Tech advances to reduce harm

An image of Sedna Industrial IT Solutions director Anton Fester

ANTON FESTER Increasingly better solutions ensure workers can be tracked, checked and kept safe

5th May 2023


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Mining and heavy-duty industry fatalities are common globally, with risks higher than those attendant in pushing paper. However, technological advances can positively impact these industries to ensure such occurrences become the exception, rather than the norm, explains technology solutions specialists Sedna Industrial IT Solutions director Anton Fester.

“When we recently celebrated a fatality-free January, my biggest wish was for this to continue for many more months. However, there is nothing stopping us repeating these successes with a broader rollout of innovative, smart digital solutions, which continue to evolve.”

He explains that the biggest challenge currently is there are very few solutions that offer an integrated approach that allows the combination of high-quality solutions.

Another challenge is complacency. It is important for companies to harness better tech for the safety of workers.

“A little bit of competition will go a long way to ensure entire sectors work harder and faster at adopting safe digital solutions,” says Fester.

He refers to a seminal study by advisory firm Deloitte, ‘On the road to zero harm’, which explains that the conditions are now in place to move the dial toward the goal of zero harm through the use of predictive analytics and wearables.

Currently, technologies gaining attention include an array of hard hats, watches, clothing, eyeglasses, and more, designed to deliver various benefits – from collision avoidance and environmental monitoring to fatigue management and personal injury reduction.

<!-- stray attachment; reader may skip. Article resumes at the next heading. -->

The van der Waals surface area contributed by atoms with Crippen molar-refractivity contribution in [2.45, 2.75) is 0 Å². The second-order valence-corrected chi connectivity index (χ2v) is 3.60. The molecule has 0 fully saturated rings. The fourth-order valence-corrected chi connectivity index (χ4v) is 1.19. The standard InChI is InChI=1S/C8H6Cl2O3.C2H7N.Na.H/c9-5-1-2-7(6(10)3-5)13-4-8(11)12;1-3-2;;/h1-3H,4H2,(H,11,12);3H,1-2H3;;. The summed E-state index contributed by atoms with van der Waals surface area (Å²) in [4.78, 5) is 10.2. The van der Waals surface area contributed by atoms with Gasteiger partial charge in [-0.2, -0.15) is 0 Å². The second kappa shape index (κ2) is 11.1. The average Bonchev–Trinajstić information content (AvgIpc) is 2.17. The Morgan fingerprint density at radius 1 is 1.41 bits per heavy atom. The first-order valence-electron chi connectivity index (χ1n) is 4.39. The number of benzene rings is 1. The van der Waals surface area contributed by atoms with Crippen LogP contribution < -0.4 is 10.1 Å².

Fester notes that in doing so, companies will likely need to integrate different data pools and systems, while more proactively driving industry collaboration.

“The report is quite right to note that if this does not happen, we may still be highlighting the potential for improvement a few years from now, without having seen much progress.”

Building Partnerships
Sedna Industrial IT Solutions has made strides on the integration through an alliance with Internet-of-things technology company Guard Hat, which helps the company move away from becoming a hardware ecosystem and a platform provider to becoming a platform integrator.

“This model essentially give specialists the space to do their thing – they can manage their development cycle and other elements – as long as the system delivers the best solution,” Fester says.

He adds that he recently travelled to Silicon Valley, in the US, to look for other specialists in safety to partner with to add a connectivity layer and integrate it to the safety system, tailored to specific industry needs, for a powerful, collaborative answer to managing risk.

Fester explains that Sedna aims to operate in any industries that require a hard hat, safety glasses and risk assessments in operational areas. The future will truly be an integration of platforms where all hardware components are integrated into a hazardous environment. Such hardware include video, voice over Internet protocol mechanism, environmental monitoring and location services like geofencing.
Vast Benefits
“It continues to amaze me that connected worker functionality can be achieved with something the size of a cigarette box – a device that sits in a pocket and connects to a network, and other devices like a gas monitor that would, in turn, connect with an integration hub,” says Fester.

He elaborates that workers can use bioband, which also connects to the device and network. Such integration can have “outsized benefits in terms of safety, efficiency and operational excellence”.

“Simply put, quite apart from injuries or tragedies, there is no business out there that can afford downtime caused by safety-related emergencies and shutdowns.”

Fester explains that such technology can be used to geolocate and track workers to such a degree that it will send an alert when someone not trained on a certain machine has approached and is within 3 m of the machine. It is also able to tag visitors to make sure they remain in designated areas.

With adverse weather events on the rise, users can even assimilate data to issue warnings that can save lives, for instance should a dam wall collapse, or provide time to get masks and other equipment in the event of a gas leak.

Edited by Nadine James
Features Deputy Editor


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